New ‘Reactionware’ 3D Printing System Spits Out Pharmaceuticals On-Demand

Philip Kitson and colleagues at the University of Glasgow have developed a new framework for 3D printing drug manufacturing devices on-site on an as-needed basis. All it requires is a $2,000 3D printer and a drug specification (the manufacturing processes required to produce it). Given such a specification, software created by Kitson’s group dictates to the printer exactly what sort of manufacturing hardware it needs to print that is then capable of producing a particular drug.

Read the rest of the article on Motherboard.

World’s First 3D Printed Toilets Coming to India With Singapore’s Hamilton Labs

Hamilton Labs' 3D printed toilet design complete with energy genertaing solar panel roof. Image via Hamilton Labs

In a new agreement with India’s Center for Rural Information and Action (CRIA) Hamilton Labs will be providing a robot operated 3D printer to “build fast, beautiful and comfortable toilets,” for the Madhubani district in Bihar which sprawls Eastern and Northern India.

Read more about it here.

Mass Production – Is 3D Printing Up To The Supply-Chain Challenge?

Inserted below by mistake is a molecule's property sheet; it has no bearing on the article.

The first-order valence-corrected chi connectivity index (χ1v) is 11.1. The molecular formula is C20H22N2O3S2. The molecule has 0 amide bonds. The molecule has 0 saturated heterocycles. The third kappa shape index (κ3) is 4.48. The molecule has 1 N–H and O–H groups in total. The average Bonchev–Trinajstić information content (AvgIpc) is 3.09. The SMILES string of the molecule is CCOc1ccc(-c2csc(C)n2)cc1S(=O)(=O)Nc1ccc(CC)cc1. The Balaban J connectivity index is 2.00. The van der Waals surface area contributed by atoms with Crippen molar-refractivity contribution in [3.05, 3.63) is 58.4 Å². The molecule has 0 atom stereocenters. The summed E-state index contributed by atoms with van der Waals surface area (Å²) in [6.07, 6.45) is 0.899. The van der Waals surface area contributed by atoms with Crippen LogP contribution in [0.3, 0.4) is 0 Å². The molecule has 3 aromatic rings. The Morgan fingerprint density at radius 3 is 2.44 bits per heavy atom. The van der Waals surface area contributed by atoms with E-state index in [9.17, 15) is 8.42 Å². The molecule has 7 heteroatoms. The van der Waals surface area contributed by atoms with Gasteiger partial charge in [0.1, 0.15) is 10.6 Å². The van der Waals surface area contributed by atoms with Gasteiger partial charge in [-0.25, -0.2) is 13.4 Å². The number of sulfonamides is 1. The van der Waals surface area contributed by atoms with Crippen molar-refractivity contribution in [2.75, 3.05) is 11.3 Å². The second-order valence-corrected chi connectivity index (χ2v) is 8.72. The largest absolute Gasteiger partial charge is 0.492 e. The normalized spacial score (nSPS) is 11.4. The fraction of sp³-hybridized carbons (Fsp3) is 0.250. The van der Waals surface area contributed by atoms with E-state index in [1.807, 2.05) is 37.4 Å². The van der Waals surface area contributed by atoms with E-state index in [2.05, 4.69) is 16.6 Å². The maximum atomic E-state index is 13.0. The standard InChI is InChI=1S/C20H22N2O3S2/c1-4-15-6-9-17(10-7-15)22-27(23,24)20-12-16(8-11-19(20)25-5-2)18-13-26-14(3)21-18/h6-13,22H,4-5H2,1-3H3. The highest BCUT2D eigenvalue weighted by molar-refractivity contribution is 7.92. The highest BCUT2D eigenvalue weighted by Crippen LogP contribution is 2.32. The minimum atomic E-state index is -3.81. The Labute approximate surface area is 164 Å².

Custom designs of 3D printable model cups, from One Coffee Cup a Day | 30 days, 30 cups challenge by Bernat Cuni of Cunicode Design Studio

The Bullwhip Effect describes a phenomenon in which manufacturers build a huge inventory of products based on a forecast of customer demand. From the assumed position high on the supply chain, a manufacturer can misinterpret consumer purchasing behavior at retail level – resulting in a mass of unsaleable stock. Mass customization, i.e. making products to exact customer specifications, low-labor demands and product consolidation, gives 3D printing the potential to break free of the Bullwhip Effect, therefore leading to the question:

“If the Bullwhip Effect is a critical problem in any supply chain, would 3D printing be a solution?”

Read the full article here.